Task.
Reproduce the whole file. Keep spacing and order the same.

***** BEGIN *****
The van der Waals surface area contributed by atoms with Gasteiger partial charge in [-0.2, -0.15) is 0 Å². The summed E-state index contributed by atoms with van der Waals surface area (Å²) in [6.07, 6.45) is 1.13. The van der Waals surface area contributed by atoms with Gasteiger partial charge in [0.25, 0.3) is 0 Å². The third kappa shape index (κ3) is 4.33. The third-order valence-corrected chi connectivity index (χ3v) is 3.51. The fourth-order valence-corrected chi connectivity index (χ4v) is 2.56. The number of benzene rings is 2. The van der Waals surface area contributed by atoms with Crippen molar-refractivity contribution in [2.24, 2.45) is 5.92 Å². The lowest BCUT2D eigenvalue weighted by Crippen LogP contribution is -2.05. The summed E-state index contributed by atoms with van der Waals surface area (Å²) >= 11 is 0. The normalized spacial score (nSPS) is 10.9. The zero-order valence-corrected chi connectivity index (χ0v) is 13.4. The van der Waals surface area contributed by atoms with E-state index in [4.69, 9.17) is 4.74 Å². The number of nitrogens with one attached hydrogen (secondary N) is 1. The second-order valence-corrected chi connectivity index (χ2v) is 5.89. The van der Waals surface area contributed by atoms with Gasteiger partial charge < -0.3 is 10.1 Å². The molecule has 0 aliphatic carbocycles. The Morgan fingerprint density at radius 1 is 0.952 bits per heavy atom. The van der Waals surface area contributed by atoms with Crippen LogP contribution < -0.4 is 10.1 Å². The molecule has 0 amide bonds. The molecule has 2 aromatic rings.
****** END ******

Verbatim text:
The van der Waals surface area contributed by atoms with Gasteiger partial charge in [-0.2, -0.15) is 0 Å². The summed E-state index contributed by atoms with van der Waals surface area (Å²) in [6.07, 6.45) is 1.13. The van der Waals surface area contributed by atoms with Gasteiger partial charge in [0.25, 0.3) is 0 Å². The third kappa shape index (κ3) is 4.33. The third-order valence-corrected chi connectivity index (χ3v) is 3.51. The fourth-order valence-corrected chi connectivity index (χ4v) is 2.56. The number of benzene rings is 2. The van der Waals surface area contributed by atoms with Crippen molar-refractivity contribution in [2.24, 2.45) is 5.92 Å². The lowest BCUT2D eigenvalue weighted by Crippen LogP contribution is -2.05. The summed E-state index contributed by atoms with van der Waals surface area (Å²) >= 11 is 0. The normalized spacial score (nSPS) is 10.9. The zero-order valence-corrected chi connectivity index (χ0v) is 13.4. The van der Waals surface area contributed by atoms with E-state index in [4.69, 9.17) is 4.74 Å². The number of nitrogens with one attached hydrogen (secondary N) is 1. The second-order valence-corrected chi connectivity index (χ2v) is 5.89. The van der Waals surface area contributed by atoms with Gasteiger partial charge < -0.3 is 10.1 Å². The molecule has 0 aliphatic carbocycles. The Morgan fingerprint density at radius 1 is 0.952 bits per heavy atom. The van der Waals surface area contributed by atoms with Crippen LogP contribution < -0.4 is 10.1 Å². The molecule has 0 amide bonds. The molecule has 2 aromatic rings.